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FROM THIS EPISODE

Just a few months ago, most Americans had never heard of a violent extremist group in Iraq and Syria called ISIL. Now this country is committing significant military resources to fight a growing number of fighters—as many as 30,000—whose horrific violence is on full display 24/7 on your medium of choice. What motivates a person to join an organization like ISIL—and how, if at all, is this terrorist operation different from its predecessors? Today, an exploration of why and how ISIL attracts recruits to its ranks as more than 40 countries prepare to confront the threat.

Also, foreign ministers meet in Paris to strategize on ISIS, and dozens of Israeli intelligence officers have been branded criminal by that country’s defense minister for refusing to serve in the occupied territories.

Banner Image: An ISIS militant carrying the regime's flag in a propaganda video.

Producers:
Benjamin Gottlieb
Claire Martin
Evan George

Foreign Ministers Meet in Paris to Strategize on ISIS 6 MIN, 30 SEC

Secretary of State John Kerry was in Paris today as part of his days-long effort to round up international support, and create a plan for action against the terrorist group ISIL. The meeting comes three days after the militant organization released a third video of the execution of a Westerner—this time, a British aid worker. Diplomats are vowing to destroy the threat “by any means necessary,” but those means are still subject to debate. With more from the meeting, we’re joined by Michael Gordon of the New York Times, who is in Paris.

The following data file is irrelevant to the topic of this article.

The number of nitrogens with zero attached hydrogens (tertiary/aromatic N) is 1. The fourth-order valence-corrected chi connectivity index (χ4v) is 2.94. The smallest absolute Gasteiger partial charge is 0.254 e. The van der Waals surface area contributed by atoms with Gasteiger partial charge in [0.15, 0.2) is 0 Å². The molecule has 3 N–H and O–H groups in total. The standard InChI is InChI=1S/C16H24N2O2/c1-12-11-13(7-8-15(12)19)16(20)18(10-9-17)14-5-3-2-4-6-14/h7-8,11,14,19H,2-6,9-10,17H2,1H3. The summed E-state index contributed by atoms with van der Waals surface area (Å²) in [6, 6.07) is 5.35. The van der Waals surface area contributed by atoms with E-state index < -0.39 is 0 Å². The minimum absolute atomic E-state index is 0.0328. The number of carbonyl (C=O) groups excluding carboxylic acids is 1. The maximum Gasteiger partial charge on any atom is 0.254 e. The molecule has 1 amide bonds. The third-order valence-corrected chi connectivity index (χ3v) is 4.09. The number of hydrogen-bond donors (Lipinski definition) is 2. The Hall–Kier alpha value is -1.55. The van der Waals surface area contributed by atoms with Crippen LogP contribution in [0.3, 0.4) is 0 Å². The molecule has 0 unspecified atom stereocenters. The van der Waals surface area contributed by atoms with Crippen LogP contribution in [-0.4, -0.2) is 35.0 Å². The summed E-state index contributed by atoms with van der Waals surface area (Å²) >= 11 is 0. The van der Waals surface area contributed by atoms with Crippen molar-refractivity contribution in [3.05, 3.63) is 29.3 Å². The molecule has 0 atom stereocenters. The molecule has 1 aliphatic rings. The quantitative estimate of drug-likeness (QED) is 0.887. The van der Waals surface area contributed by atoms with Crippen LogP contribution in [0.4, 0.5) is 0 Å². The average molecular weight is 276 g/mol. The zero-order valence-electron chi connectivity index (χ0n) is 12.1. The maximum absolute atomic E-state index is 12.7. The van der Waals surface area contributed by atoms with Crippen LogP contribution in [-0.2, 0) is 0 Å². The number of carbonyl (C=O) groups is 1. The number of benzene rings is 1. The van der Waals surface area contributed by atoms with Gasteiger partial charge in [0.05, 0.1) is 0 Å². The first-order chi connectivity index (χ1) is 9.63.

Guests:
Michael Gordon, New York Times (@gordonnyt)

The Allure of Extremism 33 MIN, 59 SEC

We’ve just heard what world leaders are discussing in terms of how to deal with the growing threat from ISIL, but here’s the question that lies behind everything that’s happening now: What draws someone to join an extremist group?

Terrorist organizations throughout the Middle East are not lacking for recruits—whether it’s fighters from within the continent, or foreign fighters from Western nations joining the effort against their own countries. There are tens of thousands of them, and their ranks are said to be growing with each passing day.

Today, a conversation about what these recruits are looking for in their lives, what conditions make them ripe for recruitment, and put simply: What is the allure to join up in violent jihad?

Guests:
Graeme Wood, Atlantic Magazine (@gcaw)
Jessica Stern, terrorism policy consultant (@JessicaEStern)
Mohamad Bazzi, New York University (@BazziNYU)
Mark Juergensmeyer, University of California, Santa Barbara (@juergensmeyer)

Israeli Refuseniks Spark Debate over Intelligence Gathering 9 MIN, 27 SEC

43 veterans of one of Israel’s most secretive intelligence units signed a letter over the weekend refusing to serve in the occupied territories, specifically rejecting orders to spy on Palestinians. An unidentified captain who served from 2003 to 2011 spoke to the Guardian, saying, “The problem is that the goal of what the unit does in regards to Palestinians is not just self defense – it’s upholding a military regime, which means to oppress the population, weaken the political system so they can’t improve their situation so the military regime continues.”

They’re only the latest so-called “refuseniks” in that country, but their public act of defiance has caused an unusual backlash from government officials. The Israeli defense minister called them “criminals.” Part of the reason is the wing of the army they come from. Unit 8200 is a prestigious intelligence team for the Israeli Defense Forces; it’s been compared to the NSA here in the United States.

Bradley Burston is columnist and senior editor at the Israeli news site Ha’aretz.

Guests:
Bradley Burston, Ha'aretz (@bradleyburston)

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